Snow falling on Highway 1 at Malahat Summit in 2020.Winter driving conditions are on the way with snow and wind forecast for south, inland, east and north Vancouver Island from Tuesday morning through Wednesday (Nov. 30). (DriveBC/File)

Snow falling on Highway 1 at Malahat Summit in 2020.Winter driving conditions are on the way with snow and wind forecast for south, inland, east and north Vancouver Island from Tuesday morning through Wednesday (Nov. 30). (DriveBC/File)

Shift into winter: Snow, wind warnings issued for most of Vancouver Island

Work-related crashes are the leading cause of traumatic workplace deaths in the in B.C.

Vancouver Island residents should expect wintry conditions Tuesday with wind and snow warnings issued for most of the Island.

Environment Canada added a wind warning early on Nov. 29 alongside its previous alert to prepare for snow.

Snow is expected on the Malahat starting late Tuesday morning, changing to snow and rain near midnight. Steady precipitation is expected to again transition to flurries on Wednesday (Nov. 30) bringing 2 to 4 cm of snow.

Snowfall is expected across Greater Victoria with east, inland and north Vancouver Island bearing the brunt of the storm as a low pressure system approaches Tuesday morning. Heavy snow, 15 to 25 cm, is expected over inland Vancouver Island and north of Courtenay. Some areas will ease into flurries Wednesday.

The advance warning prompted the Shift into Winter Campaign to issue a heads-up to drivers.

“Winter weather and road conditions push our driving skills to the limit,” spokesperson Trace Acres said in a news release.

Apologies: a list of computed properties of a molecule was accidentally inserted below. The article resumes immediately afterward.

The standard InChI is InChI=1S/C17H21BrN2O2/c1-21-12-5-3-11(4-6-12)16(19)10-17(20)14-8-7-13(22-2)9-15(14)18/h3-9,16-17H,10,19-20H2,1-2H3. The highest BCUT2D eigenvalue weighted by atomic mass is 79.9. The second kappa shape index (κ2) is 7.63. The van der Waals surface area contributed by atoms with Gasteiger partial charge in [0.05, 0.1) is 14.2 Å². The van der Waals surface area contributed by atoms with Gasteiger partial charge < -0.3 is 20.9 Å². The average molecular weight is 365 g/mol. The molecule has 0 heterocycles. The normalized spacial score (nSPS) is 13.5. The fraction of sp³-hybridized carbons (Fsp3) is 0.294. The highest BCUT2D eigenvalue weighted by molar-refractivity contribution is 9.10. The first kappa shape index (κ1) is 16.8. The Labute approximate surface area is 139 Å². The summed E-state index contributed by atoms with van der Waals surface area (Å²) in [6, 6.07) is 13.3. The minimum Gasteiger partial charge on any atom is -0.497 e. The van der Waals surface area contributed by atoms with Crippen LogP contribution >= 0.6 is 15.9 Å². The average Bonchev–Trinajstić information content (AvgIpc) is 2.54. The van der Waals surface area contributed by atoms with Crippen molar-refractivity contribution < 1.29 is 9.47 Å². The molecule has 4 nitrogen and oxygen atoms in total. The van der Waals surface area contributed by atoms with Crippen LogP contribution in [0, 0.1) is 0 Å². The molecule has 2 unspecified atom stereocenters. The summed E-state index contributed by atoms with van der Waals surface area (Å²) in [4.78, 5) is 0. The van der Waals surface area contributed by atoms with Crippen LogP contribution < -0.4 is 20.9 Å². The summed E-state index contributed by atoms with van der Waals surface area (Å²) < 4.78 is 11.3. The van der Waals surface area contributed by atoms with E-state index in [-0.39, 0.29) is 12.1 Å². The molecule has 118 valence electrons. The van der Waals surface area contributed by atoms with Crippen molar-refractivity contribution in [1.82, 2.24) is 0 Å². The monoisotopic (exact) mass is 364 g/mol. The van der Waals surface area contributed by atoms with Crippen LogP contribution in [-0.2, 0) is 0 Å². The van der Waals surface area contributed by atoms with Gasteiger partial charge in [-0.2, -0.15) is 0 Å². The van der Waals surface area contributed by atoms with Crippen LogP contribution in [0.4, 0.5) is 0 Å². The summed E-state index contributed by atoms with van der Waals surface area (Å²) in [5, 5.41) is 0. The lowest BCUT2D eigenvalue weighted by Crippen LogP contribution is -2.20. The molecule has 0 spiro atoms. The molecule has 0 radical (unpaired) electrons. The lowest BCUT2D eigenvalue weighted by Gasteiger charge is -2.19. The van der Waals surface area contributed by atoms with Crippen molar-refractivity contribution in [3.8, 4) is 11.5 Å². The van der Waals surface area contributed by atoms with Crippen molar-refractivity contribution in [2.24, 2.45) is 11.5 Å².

RELATED: Drivers urged to ‘Shift into Winter’ when heading out on B.C. roads

For those who drive for work, being behind the wheel may be the most dangerous part of their job. Work-related crashes are the leading cause of traumatic workplace deaths in B.C.

Winter increases the risks for all drivers. Hard-packed snow can be as slippery as ice, making it hard to steer and stop. Wet snow can turn to slush that builds up in the wheel wells and affects steering. Slush and spray from other vehicles can cause sudden loss of visibility. Icy conditions can make it difficult to steer and stop.

“The critical zone for driving safety in cold weather falls between 5C to -5C so keep an eye on the thermometer before heading out. You have to watch out for yourself and for others sliding into your path,” Acres said.

Four matched winter tires in good condition provide better traction and stopping than other tires at temperatures below 7C, the campaign advises. They’re also required on many B.C. highways – including the Malahat – until the end of winter and must have a minimum tread depth of 3.5 mm.

With 10 cm of snow predicted along with wind, Environment Canada warns heavy snow will result in slippery roads and dangerous driving conditions on the Malahat.

christine.vanreeuwyk@blackpress.ca


 

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